I believed one the advantage of the SME V-12 over SME 312S was a solid continuous run of silver tonearm wire from the cartridge clips to DIN connection at the tonearm base.

This image appears to show removable headshell leads, making the electrical connection identical to 312S other than removable headshell aspect.

Hi Albert,

Regarding what could be:

" the advantage of the SME V-12 over SME 312S was a solid continuous run of silver tonearm wire from the cartridge clips to DIN connection at the tonearm base..."

I'm thinking that one can do this modification on his 312S on his own or with the help of the an experienced person.

I'm wondering if the V-12 really worth it at almost twice the price of the 312S. If someone interested, I know that seller 2juki on eBay have actually an SME V-12 new in box for sale at $4200 USD. I don't have any affiliation with him, I just pass across its eBay store this mornimg.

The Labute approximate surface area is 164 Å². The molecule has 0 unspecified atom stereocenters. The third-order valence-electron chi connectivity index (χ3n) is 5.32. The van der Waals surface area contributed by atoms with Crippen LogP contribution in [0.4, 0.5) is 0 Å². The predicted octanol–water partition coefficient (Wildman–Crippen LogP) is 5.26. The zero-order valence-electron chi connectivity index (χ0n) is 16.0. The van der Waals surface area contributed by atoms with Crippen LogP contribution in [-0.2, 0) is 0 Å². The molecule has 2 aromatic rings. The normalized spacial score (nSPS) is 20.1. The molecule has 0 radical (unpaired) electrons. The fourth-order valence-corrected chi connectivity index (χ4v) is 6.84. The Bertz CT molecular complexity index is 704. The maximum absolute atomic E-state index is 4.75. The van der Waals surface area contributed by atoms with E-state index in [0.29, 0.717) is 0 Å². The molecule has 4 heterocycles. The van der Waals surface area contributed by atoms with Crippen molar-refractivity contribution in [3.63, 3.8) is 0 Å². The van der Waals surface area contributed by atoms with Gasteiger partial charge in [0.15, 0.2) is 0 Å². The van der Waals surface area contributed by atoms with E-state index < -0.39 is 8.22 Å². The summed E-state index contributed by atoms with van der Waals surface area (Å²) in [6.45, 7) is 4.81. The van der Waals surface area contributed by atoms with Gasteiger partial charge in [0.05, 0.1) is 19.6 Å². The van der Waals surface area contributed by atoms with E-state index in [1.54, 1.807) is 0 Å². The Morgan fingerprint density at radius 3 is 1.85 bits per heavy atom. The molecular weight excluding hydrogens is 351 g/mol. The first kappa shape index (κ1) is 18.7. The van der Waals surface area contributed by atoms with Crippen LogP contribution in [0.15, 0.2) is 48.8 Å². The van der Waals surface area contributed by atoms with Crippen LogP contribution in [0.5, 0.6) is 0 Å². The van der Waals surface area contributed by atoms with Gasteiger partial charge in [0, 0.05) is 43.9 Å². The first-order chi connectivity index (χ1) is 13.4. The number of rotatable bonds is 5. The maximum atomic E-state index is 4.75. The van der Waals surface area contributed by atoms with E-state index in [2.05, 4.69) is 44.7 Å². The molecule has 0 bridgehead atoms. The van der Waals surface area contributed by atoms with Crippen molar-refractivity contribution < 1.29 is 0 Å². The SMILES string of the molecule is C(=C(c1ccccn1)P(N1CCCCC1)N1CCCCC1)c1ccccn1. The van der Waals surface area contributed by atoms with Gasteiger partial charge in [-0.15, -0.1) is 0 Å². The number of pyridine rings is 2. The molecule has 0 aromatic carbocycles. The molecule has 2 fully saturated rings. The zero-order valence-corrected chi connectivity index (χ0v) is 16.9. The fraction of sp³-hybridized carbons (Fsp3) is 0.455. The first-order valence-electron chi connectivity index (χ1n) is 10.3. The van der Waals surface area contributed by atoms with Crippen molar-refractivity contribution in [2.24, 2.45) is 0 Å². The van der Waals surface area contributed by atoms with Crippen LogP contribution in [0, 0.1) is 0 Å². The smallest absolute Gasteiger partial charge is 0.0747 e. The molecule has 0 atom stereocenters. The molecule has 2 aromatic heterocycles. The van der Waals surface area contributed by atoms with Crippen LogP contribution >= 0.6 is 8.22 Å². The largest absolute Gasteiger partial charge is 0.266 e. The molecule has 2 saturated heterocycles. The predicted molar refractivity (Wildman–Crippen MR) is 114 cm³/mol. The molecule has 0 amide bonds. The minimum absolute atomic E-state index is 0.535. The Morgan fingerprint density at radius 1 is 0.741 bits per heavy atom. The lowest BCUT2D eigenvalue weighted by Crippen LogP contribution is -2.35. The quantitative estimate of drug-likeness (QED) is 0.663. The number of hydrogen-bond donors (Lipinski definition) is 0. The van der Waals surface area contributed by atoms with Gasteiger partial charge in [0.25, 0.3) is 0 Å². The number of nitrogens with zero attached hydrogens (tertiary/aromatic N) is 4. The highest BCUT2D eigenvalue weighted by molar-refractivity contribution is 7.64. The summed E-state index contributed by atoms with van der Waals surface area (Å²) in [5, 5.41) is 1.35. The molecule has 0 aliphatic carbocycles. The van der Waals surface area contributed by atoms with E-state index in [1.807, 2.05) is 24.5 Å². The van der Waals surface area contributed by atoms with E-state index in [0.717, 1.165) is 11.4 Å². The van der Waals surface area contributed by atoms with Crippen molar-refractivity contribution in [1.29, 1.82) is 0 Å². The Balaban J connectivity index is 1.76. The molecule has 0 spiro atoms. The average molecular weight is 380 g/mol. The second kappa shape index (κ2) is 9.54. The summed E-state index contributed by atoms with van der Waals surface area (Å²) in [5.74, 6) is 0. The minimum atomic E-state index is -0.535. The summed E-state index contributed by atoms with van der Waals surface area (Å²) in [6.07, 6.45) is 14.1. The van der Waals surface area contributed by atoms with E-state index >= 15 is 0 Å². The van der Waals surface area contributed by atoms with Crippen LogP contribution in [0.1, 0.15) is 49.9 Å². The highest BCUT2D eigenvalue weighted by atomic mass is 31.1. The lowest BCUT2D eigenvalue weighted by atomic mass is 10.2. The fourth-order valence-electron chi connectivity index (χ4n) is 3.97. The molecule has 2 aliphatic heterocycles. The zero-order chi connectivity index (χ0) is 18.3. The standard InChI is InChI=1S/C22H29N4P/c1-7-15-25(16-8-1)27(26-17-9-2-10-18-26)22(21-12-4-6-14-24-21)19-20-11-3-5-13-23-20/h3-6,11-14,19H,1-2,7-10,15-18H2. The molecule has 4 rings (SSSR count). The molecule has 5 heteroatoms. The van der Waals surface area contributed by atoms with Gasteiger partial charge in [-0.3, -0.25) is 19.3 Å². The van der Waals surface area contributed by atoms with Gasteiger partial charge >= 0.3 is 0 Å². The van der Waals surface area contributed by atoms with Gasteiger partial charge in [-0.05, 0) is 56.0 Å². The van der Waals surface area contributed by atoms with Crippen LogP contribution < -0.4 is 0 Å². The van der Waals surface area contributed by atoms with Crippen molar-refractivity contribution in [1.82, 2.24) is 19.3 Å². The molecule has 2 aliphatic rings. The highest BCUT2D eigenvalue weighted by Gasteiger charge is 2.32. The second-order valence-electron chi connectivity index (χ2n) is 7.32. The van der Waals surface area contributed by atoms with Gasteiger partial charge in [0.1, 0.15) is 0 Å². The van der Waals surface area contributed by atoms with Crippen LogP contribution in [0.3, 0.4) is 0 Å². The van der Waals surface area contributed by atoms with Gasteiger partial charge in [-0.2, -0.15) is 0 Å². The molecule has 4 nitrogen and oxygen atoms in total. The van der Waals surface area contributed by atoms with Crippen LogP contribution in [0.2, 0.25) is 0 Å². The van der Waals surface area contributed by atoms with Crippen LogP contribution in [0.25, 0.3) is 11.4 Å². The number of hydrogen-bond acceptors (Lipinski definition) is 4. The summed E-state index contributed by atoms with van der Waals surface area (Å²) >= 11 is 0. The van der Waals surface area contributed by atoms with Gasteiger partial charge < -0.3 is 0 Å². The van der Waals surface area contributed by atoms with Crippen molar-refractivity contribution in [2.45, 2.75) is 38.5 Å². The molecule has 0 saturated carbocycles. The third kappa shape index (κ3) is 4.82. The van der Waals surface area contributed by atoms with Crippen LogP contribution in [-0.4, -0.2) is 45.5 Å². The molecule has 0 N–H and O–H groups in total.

I agree about the price difference between the two tonearms.

Other than the removable versus solid head shell and tracking force applied by spring there is little difference, assuming V-12 also has additional breaks between cartridge to DIN.

Still, I wish I knew how much more performance the V-12 offers, it would likely require a side by side comparison.

I'm aware of the 2juki offering on Ebay, I had a bad experience with him selling me counterfeit goods. Cost me quite a lot to get it straight with PayPal.

If another (trustworthy) party had the arm at that price I would likely buy.
Hello Albert,